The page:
EXPERIENCING European Integration

By Theresa Kuhn

Oxford University Press, 2015


European integration has generated a wide array of economic, political, and social opportunities beyond the nation state. European citizens are free to obtain their academic degree in Germany, earn their money in London, invest it in Luxembourg and retire to Spain. An early theorist of European integration, Karl Deutsch expected this development to spur a collective identity and public support for European integration: by interacting across borders, Europeans would become cognizant of their shared values and beliefs, and eventually adopt a common ‘we-feeling’.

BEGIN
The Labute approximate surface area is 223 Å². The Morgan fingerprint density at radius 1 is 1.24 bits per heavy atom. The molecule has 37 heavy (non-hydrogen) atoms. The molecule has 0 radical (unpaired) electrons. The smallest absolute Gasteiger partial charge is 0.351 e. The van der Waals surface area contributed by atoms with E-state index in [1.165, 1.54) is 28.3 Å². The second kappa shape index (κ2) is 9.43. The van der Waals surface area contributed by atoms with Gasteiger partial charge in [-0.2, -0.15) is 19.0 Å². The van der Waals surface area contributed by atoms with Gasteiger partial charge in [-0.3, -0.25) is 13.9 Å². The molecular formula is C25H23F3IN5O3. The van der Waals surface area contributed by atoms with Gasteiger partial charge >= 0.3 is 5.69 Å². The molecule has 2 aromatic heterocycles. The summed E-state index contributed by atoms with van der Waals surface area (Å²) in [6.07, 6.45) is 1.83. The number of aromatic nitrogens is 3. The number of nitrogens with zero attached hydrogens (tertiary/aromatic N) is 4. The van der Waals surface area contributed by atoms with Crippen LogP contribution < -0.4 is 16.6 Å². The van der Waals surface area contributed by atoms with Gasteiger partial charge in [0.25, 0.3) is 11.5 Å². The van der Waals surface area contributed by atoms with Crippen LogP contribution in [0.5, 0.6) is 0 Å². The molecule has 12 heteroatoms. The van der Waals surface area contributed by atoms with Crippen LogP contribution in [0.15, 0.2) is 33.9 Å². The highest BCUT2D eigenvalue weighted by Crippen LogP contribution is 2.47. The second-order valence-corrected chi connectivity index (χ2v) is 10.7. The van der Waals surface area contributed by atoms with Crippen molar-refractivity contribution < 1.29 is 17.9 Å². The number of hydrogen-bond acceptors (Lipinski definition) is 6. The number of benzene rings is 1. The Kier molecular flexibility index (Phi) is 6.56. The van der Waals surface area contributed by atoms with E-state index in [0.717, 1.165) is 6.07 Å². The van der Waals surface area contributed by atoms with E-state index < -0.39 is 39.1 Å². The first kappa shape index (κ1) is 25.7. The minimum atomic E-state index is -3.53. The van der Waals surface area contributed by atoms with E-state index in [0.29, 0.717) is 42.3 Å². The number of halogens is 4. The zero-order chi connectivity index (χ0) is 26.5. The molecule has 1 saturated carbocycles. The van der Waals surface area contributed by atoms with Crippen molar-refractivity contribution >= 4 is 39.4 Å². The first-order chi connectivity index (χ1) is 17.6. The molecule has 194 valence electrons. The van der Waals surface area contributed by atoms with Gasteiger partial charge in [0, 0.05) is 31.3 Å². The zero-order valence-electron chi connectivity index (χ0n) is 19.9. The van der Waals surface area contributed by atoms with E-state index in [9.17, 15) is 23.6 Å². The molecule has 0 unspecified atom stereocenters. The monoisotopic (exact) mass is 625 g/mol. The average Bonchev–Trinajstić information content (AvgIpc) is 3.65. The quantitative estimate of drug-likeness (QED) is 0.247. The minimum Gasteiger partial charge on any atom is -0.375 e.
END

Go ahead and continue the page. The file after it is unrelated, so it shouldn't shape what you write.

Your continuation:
The book puts these expectations under scrutiny by developing a comprehensive theoretical model for understanding who are the transnationally active Europeans, and how their transnationalism relates to orientations towards European integration. The main argument is that there is a significant relationship between individual transnationalism and EU support at the individual level, but that transactions are (1) socially stratified, (2) their effectiveness is dependent on their purpose and scope, and (3) they can foment negative externalities among Europeans who are not transnationally active themselves. An extensive analysis of survey data covering the 27 EU member states provides a thorough empirical test of transactionalist hypotheses. 

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